Flashing lights and gates activate at the West Grand Ave. grade crossing


Crossing gates lower; vehicles are still queued on the tracks

16:42:47 to 16:42:55

76th and West Grand Ave. intersection signal turns amber


76th and West Grand Ave. intersection signal turns red


METRA train 107 enters the West Grand Ave. grade crossing and collides with six vehicles


a The 76th and West Grand Ave. intersection signal in the video was for westbound vehicles. Timing for the eastbound signals may have differed slightly due to the presence of an advance left-turn signal.

b The eastbound green light lasted approximately 1 minute 10 seconds. The advance left-turn signal may have added

c When the gates activated, 27 seconds of green light time remained at the signal for the 76th and West Grand Ave. intersection.

According to the Illinois Commerce Commission (ICC), several factors probably caused the heavy congestion on West Grand Avenue at the time of the accident. First, West Grand Avenue is a main travel route to and from Chicago, and the accident occurred on the day before the Thanksgiving holiday, one of the busiest travel days of the year. Second, the sequencing of the traffic signals for several nearby streets contributed to the congestion. The railroad tracks also intersect 75th, 73rd, and Harlem Avenues just south of where these three roads intersect West Grand Avenue. (See figure 1.) The traffic signals and the railroad crossing signals of these three avenues are interconnected, so an approaching train would cause the traffic signals governing northbound travel to stay green to allow traffic queues to clear the crossings. At the same time, the response of these interconnected signals to the train’s approach would result in a string of red traffic signals for motorists traveling along this portion of West Grand Avenue, resulting in heavy traffic congestion. Third, although the intersection signal lights along West Grand Avenue are synchronized to ease traffic flow in the eastbound and westbound directions, synchronization is preempted at 75th, 73rd, and Harlem Avenues whenever a train approaches. It may take several cycles for the traffic signals to resynchronize. During periods of heavy train activity, as was the case prior to this accident, the traffic signals along West Grand Avenue might not have enough time to resynchronize before the arrival of the next train, contributing further to traffic congestion on West Grand Avenue. Finally, activation of the 75th, 73rd, and Harlem Avenue grade crossings impedes eastbound vehicles on West Grand Avenue from turning right, causing these vehicles to continue queuing in the right lane of West Grand Avenue until the crossings are clear. This situation effectively reduces the number of through lanes on eastbound West Grand Avenue from two to one.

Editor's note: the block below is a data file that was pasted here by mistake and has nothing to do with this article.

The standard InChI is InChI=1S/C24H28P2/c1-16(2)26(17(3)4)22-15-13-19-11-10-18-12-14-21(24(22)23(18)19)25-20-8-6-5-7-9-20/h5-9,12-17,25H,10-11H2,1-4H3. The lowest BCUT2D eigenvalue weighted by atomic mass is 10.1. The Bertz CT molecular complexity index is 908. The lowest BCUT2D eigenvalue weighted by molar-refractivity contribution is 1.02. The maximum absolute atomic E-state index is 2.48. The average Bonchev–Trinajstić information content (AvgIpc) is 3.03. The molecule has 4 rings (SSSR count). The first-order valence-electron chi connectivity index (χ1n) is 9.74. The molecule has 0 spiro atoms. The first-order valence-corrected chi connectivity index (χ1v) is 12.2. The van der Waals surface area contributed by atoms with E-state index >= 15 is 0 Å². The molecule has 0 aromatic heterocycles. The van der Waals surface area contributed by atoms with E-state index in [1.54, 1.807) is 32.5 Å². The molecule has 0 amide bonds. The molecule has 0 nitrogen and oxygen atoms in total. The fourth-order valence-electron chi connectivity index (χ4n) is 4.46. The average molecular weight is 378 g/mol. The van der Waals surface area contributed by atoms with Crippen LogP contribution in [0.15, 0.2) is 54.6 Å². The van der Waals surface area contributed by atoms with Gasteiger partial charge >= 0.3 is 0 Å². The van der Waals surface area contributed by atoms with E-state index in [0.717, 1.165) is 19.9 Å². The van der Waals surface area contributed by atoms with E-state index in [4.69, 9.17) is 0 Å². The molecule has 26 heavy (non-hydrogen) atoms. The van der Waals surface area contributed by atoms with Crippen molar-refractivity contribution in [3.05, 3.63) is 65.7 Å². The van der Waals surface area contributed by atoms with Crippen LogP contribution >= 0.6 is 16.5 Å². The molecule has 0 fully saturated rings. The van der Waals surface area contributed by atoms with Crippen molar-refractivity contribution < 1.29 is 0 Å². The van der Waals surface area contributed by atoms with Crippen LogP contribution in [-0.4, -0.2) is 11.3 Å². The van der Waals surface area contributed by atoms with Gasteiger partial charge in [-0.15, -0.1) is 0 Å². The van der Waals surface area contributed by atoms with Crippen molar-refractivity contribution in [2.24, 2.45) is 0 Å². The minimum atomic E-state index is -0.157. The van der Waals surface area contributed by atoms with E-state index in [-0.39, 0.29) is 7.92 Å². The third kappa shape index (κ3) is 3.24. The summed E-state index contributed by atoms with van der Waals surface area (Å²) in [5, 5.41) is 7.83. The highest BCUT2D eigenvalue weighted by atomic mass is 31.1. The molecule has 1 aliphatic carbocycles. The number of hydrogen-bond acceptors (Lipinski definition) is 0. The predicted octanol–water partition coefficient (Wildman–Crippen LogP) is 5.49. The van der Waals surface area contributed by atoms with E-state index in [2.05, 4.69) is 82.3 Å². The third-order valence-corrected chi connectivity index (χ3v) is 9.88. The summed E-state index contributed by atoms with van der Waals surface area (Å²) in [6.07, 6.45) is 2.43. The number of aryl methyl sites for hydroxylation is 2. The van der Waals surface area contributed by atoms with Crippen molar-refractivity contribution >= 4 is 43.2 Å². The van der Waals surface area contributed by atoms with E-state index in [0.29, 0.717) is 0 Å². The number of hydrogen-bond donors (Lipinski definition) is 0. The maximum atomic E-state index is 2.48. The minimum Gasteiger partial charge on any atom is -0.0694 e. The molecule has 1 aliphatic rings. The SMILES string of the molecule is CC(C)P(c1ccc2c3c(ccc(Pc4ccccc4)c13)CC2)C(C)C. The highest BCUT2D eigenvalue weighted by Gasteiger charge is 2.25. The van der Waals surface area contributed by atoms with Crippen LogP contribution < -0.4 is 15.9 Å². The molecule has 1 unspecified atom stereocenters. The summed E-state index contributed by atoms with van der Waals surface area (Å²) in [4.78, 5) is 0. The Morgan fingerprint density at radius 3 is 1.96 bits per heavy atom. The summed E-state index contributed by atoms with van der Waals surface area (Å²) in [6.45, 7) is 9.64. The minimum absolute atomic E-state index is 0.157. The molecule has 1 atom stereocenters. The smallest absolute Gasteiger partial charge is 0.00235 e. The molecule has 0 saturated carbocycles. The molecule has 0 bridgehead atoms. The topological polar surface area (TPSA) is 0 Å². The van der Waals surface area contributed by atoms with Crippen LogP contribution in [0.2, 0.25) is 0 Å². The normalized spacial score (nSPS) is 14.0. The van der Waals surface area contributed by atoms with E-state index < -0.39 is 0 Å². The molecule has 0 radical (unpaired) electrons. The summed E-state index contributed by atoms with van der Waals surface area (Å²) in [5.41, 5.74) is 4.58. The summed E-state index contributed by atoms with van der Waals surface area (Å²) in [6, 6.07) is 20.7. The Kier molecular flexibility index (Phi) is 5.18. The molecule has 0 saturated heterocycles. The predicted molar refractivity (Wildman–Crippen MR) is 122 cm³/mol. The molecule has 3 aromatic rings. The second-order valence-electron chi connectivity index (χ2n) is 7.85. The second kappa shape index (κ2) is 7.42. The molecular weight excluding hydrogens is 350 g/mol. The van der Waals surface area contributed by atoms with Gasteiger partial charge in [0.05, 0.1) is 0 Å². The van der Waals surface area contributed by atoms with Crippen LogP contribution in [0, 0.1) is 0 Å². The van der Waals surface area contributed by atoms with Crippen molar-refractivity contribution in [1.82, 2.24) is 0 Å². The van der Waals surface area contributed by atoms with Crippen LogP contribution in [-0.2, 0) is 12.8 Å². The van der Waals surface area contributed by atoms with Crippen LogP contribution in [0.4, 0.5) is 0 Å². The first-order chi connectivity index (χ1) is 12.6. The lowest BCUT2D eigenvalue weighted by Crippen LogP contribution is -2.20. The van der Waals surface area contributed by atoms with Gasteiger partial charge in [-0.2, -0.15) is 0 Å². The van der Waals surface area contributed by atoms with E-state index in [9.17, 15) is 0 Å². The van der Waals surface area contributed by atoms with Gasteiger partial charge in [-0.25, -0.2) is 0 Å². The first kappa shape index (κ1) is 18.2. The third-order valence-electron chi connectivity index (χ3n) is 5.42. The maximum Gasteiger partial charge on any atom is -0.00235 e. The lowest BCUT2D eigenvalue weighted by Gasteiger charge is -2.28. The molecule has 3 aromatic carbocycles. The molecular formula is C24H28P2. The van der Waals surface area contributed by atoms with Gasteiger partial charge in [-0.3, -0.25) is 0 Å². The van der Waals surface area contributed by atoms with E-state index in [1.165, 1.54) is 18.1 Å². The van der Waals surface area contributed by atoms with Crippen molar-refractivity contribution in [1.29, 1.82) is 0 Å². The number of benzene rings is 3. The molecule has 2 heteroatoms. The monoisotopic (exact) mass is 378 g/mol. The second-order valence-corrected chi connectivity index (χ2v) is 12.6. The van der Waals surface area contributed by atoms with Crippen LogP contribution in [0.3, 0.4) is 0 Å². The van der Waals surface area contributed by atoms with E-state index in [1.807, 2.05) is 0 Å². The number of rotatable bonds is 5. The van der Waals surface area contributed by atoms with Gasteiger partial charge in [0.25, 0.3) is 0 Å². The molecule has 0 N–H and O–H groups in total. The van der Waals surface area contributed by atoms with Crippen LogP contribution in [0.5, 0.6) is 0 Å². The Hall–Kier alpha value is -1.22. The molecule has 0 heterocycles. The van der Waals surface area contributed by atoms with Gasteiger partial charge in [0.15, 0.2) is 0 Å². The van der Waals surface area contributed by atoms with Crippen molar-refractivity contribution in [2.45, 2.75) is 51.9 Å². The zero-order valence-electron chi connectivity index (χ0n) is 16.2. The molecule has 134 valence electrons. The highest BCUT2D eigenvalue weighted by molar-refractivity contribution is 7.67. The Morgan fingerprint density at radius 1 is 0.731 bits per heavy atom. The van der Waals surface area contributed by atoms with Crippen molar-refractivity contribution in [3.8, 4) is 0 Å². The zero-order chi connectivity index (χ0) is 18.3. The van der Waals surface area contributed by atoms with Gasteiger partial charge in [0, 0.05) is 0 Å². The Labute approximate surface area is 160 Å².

West Grand Avenue Grade Crossing